facebook rss twitter

Review: Palit GeForce RTX 3060 Ti Dual OC

by Parm Mann on 10 December 2020, 14:01


Quick Link: HEXUS.net/qaepug

Add to My Vault: x


Ongoing stock shortages are such that the GeForce RTX 3060 Ti to buy is the one you can actually find. It's slim pickings out there, yet in a parallel universe, where stock is plentiful and scalping doesn't exist, those who have settled on the baby Ampere GPU may be wondering which partner card ticks the most boxes.

Gigabyte's Eagle OC has already been put through the wringer with mixed results and today we turn our attention to a custom-cooled Palit model dubbed the Dual OC.

Details on actual retail pricing remain sketchy and difficult to assess when the card isn't in stock anywhere, yet we imagine the Palit will attract roughly a £30 premium, putting it at around the £399 mark. Coming in under £400 is essential, however the £369 Founders Edition continues to cast a rather large shadow.

Nvidia's reference board is a standard-bearer in terms of industrial design, aesthetics and low-noise cooling, and we suspect most partners will struggle to go one better. Measuring 247mm long and 120mm tall, Palit's dual-slot variant is only fractionally larger than the Founders Edition and carries an understated shroud that is in no way offensive. It's a tidy-looking card, and some will argue that physical appearance ought to be of least concern, yet there's a huge market for eye-catching PCs, and if you are inclined to dress it up, we're of the opinion that Nvidia's Founders Edition is the most elegant choice.

Palit's construction materials feel relatively lightweight - the card tips the scales at just over 600g - and the thin plastic sections across the top flex rather easily. It's a shame the fan headers are clearly visible with the graphics card oriented horizontally, and in keeping with the compact reference PCB, the position of the power connector almost halfway along the card isn't ideal for cable management. On the plus side, the standard eight-pin jack requires no awkward adaptors.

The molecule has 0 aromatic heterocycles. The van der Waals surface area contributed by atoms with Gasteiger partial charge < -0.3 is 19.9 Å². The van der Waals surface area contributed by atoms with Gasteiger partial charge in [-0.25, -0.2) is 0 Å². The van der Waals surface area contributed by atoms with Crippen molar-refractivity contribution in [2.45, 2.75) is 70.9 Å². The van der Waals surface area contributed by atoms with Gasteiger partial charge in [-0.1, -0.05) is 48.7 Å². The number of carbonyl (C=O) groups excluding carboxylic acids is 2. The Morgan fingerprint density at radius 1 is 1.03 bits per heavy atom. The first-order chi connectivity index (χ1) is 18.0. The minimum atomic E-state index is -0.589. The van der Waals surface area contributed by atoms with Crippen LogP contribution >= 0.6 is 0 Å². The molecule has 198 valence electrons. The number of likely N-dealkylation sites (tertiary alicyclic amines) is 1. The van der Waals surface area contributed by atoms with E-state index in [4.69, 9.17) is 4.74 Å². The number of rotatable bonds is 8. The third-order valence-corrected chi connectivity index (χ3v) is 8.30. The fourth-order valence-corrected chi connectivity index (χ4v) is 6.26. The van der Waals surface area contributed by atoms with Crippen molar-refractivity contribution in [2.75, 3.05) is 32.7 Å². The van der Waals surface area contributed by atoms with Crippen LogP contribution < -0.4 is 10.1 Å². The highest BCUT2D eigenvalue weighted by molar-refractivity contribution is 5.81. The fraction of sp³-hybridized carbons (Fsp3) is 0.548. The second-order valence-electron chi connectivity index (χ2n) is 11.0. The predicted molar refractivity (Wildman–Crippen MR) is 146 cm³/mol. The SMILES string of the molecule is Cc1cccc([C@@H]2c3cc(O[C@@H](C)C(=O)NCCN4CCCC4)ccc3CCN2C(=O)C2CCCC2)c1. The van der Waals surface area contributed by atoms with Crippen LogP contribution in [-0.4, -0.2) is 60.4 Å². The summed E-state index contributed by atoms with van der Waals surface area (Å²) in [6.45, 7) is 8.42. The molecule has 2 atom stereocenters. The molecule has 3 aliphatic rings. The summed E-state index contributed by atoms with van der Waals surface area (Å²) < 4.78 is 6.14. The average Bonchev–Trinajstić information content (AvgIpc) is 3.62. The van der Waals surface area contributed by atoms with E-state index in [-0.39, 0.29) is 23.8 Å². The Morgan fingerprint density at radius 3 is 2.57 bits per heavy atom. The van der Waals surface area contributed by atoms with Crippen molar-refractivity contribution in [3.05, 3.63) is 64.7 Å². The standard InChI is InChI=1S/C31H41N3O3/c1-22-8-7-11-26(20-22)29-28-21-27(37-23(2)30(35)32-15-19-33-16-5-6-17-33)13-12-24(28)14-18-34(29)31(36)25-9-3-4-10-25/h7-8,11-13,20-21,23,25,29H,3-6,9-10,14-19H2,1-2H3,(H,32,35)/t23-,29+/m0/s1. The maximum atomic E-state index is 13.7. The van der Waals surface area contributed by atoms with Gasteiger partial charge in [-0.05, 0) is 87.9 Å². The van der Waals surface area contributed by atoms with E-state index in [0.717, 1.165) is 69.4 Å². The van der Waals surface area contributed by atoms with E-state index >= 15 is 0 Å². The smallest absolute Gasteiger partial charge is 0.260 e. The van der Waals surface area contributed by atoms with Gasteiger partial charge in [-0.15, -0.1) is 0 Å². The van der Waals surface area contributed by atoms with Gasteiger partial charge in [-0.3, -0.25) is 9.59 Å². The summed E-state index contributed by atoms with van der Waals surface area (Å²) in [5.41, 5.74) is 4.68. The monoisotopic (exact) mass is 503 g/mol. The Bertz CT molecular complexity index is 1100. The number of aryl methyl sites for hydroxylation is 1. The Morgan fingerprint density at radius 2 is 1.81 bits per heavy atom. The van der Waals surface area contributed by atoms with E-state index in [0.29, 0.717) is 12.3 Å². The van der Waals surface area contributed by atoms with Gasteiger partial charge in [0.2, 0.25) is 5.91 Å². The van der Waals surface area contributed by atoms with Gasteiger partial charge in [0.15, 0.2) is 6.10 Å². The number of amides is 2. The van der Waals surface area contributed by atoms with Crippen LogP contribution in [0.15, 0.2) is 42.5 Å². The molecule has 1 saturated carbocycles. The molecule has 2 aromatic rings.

Appreciating there's no real need to beef-up an RTX 3060 Ti to triple-fan or triple-slot dimensions, Palit's dual-fan configuration ought to be ample for the 200W Ampere GPU. Each 90mm blower sits atop heatsinks that are interspersed with nickel-coated heatpipes that run the full length of the card. Both fans only whir into action when core temperature exceeds 60°C, yet while the initial spin-up is reasonably smooth, fan speed climbs to 1,900RPM (53 per cent) after a spell of gaming, causing noise levels to become clearly noticeable in our otherwise quiet test platform.

A rather tidy honeycomb pattern on the plastic backplate is said to increase airflow a further 15 per cent, and as the product name suggests, that cooling potential is used to enable a factory overclock. Don't expect a significant bump, mind you, as Palit plays it safe by adding another 30MHz to the boost clock, which climbs from 1,665MHz to 1,695MHz. The 8GB of GDDR6 memory remains untouched at an effective 14Gbps.

Keeping it simple is the best way for partners to keep pricing competitive, and as expected, Palit keeps the four display outputs in line with the reference mandate, meaning a trio of DisplayPort 1.4a and a solitary HDMI 2.1. Standard stuff, though having experienced our fair share of coil whine on recent high-end graphics cards, we're pleased to find that our RTX 3060 Ti Dual OC review sample doesn't suffer from any such side effects. Your own mileage may vary.

How can partners best differentiate from the Founders Edition? RGB lighting tends to be a common choice and Palit's implementation isn't bad. The light bar extending around the end of the card adds a neat glow to the honeycomb and works well in tandem with the backlit GeForce RTX logo at the other end. The default green illumination can be changed via the free-to-download ThunderMaster software utility, but there's no aRGB header for motherboard synchronisation.

We're expecting real-world performance to be a hair quicker than reference, but let's run through the benchmarks to see if they serve up any surprises before arriving at a conclusion.